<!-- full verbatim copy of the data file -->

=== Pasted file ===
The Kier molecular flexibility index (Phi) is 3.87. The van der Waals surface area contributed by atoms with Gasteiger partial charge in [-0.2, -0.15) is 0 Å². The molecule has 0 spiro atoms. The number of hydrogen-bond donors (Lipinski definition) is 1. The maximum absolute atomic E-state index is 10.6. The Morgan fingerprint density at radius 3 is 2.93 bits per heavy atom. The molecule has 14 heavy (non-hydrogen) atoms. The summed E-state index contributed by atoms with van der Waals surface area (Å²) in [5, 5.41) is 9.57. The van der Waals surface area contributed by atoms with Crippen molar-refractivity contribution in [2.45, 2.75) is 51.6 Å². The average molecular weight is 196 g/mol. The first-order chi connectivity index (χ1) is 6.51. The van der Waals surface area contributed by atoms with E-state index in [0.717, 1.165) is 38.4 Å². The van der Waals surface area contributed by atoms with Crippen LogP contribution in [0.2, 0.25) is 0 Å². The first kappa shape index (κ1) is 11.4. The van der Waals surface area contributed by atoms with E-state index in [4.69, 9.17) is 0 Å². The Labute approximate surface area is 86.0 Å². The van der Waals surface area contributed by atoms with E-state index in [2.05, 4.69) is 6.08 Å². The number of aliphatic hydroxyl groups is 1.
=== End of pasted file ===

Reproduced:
The Kier molecular flexibility index (Phi) is 3.87. The van der Waals surface area contributed by atoms with Gasteiger partial charge in [-0.2, -0.15) is 0 Å². The molecule has 0 spiro atoms. The number of hydrogen-bond donors (Lipinski definition) is 1. The maximum absolute atomic E-state index is 10.6. The Morgan fingerprint density at radius 3 is 2.93 bits per heavy atom. The molecule has 14 heavy (non-hydrogen) atoms. The summed E-state index contributed by atoms with van der Waals surface area (Å²) in [5, 5.41) is 9.57. The van der Waals surface area contributed by atoms with Crippen molar-refractivity contribution in [2.45, 2.75) is 51.6 Å². The average molecular weight is 196 g/mol. The first-order chi connectivity index (χ1) is 6.51. The van der Waals surface area contributed by atoms with E-state index in [0.717, 1.165) is 38.4 Å². The van der Waals surface area contributed by atoms with Crippen LogP contribution in [0.2, 0.25) is 0 Å². The first kappa shape index (κ1) is 11.4. The van der Waals surface area contributed by atoms with E-state index in [4.69, 9.17) is 0 Å². The Labute approximate surface area is 86.0 Å². The van der Waals surface area contributed by atoms with E-state index in [2.05, 4.69) is 6.08 Å². The number of aliphatic hydroxyl groups is 1.